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Making a black hole in a particle accelerator sounds… a bit dangerous, to say the least, but scientists think that it could be possible! Here's why it probably wouldn't be dangerous -- and might even teach us something.

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In 2008, there was a lot of excitement when the Large Hadron Collider (the LHC) was first turned on in Switzerland. The particle accelerator was the largest ever made, representing decades of work by thousands of people, and it promised to unravel some of the deepest mysteries of the universe.

But some people weren't so excited. In fact, they were afraid, because they worried the LHC would make a black hole and destroy the Earth. I mean, that wasn't true.

The fears were the result of some bad science reporting, and the LHC was never going to do that… but there was actually a kernel of truth to this idea. After all, there are some theoretical physicists who believed the LHC could make a black hole. It would just be a sub-microscopic one that would fizzle out instantly.

But while the accelerator hasn't found any of these micro black holes yet, it's still thought that maybe the next generation of particle accelerators will be able to. And if they can, that would provide evidence for some fascinating ideas in theoretical physics. We're talking about stuff like extra spatial dimensions.

The foundation of this idea is that black holes aren't just things out in space; they're a natural consequence of Einstein's theory of general relativity. The theory tells us that matter warps the fabric of spacetime, and that the more matter there is in a region of space, the more it warps its surroundings and draws nearby objects closer. If there's a lot of matter stuffed into a very small volume, then space becomes so warped that it becomes impossible to move away from the matter if you get too close.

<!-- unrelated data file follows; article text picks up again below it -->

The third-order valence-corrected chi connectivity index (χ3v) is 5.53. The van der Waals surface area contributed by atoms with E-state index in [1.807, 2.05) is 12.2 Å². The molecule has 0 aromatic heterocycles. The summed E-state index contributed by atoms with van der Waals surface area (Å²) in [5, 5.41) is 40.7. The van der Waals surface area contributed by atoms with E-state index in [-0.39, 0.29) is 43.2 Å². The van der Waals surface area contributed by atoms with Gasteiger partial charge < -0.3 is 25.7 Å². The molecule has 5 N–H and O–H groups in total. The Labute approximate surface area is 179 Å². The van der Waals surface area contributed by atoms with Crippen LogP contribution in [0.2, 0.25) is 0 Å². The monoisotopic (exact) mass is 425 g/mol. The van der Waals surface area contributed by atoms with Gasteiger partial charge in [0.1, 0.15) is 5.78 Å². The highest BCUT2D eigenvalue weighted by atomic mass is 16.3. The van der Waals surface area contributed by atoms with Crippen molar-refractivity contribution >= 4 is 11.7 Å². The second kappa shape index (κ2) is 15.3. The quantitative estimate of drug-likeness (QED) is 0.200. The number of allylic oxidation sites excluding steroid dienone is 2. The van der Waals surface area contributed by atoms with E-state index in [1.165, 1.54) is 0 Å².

That is a black hole. And while they usually form when huge stars collapse, they can technically form any time there's enough matter in a small area — so it's possible to get some really tiny ones. Weirdly enough, though, making a tiny black hole doesn't involve something really heavy, but something really light.

And that's where the Large Hadron Collider comes in. In many of its experiments, the LHC smashes extremely light particles, protons, together really fast. Like, “just a hair short of the speed of light” fast.

That allows us to learn all kinds of things about what happens when particles collide. Like, we've seen some brand-new particles emerge from these collisions. But the important thing to know here is that those super-fast protons have a lot of energy for their size.